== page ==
For fans of Ruta Septys and Monica Hesse comes a lush historical mystery set in post-World War II America against the flashy backdrop of Hollywood's film studios about a shocking murder that threatens to unearth the ghosts of a young German immigrant's past.
Hollywood, 1946. The war is over, and eighteen-year-old Clara Berg spends her days shelving reels as a vault girl at Silver Pacific Studios, with all her dreams pinned on getting a break in film editing. That and a real date with handsome yet unpredictable screenwriter Gil. But when she returns a reel of film to storage one night, Clara stumbles across the lifeless body of a woman in Vault 5. The costume, the makeup, the ash-blond hair are unmistakable--it has to be Babe Bannon, A-list star. And it looks like murder.
Suddenly Clara's world is in free-fall, her future in movies upended--not to mention that her refugee parents are planning to return to Germany and don't want her to set foot on the studio lot again. As the Silver Blonde murder ignites Tinseltown, rumors and accusations swirl. The studio wants a quick solve, but the facts of the case keep shifting. Nothing is what it seems—not even the victim.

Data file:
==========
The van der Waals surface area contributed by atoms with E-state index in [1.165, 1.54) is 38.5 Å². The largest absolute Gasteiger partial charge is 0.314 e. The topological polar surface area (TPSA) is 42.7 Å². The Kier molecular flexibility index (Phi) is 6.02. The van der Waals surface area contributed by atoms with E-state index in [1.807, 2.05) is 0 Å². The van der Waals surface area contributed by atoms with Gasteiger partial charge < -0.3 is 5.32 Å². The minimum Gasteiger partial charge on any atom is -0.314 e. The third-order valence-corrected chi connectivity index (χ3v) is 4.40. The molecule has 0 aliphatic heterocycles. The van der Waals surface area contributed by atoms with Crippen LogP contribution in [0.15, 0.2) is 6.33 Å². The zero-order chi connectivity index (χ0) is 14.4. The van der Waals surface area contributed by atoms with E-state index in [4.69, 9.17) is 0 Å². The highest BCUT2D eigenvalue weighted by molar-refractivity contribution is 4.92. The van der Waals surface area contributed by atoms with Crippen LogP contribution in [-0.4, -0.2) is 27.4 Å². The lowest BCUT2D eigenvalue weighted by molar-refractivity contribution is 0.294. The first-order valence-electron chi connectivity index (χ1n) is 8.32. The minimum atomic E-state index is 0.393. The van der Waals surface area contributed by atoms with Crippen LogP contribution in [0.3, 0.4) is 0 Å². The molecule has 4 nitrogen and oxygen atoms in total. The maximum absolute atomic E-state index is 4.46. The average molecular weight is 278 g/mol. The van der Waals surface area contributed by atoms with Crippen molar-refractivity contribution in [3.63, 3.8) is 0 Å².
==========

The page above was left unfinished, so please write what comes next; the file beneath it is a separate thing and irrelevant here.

Clara finds herself drawn, inevitably, to the murder investigation, and the dark side of Hollywood. But how far is she willing to go to find the truth?
A heart-wrenchingly nostalgic vision of post-WWII Hollywood shimmers at the core of this uneven murder mystery from Ross (Belle Epoque). In a single busy day in 1946, 18-year-old Clara Berg is promoted to apprentice film editor at Silver Pacific Studios, discovers a murdered woman in the studio's film archive vaults, and learns that her own parents non-Jewish political refugees who fled Nazi Germany in 1938 are planning to return home and expect her to go, too. In the days that follow, Clara begins her own investigation of the murder with the help of her love interest, Jewish, French-Canadian Gil, a suave screenwriter with a complicated past. Clara's dismissive attitude toward nearly all of the novel's other female characters her mother, her former boss, and the young women staffing the studio's accounting department strikes a sour note, and an abundance of red herrings and coincidences undercut the cinematic showbiz sparkle. Even so, the story spotlights an intriguing era of filmmaking with a behind-the-scenes peek at movie studio life that entertains. Ages 14 up. \n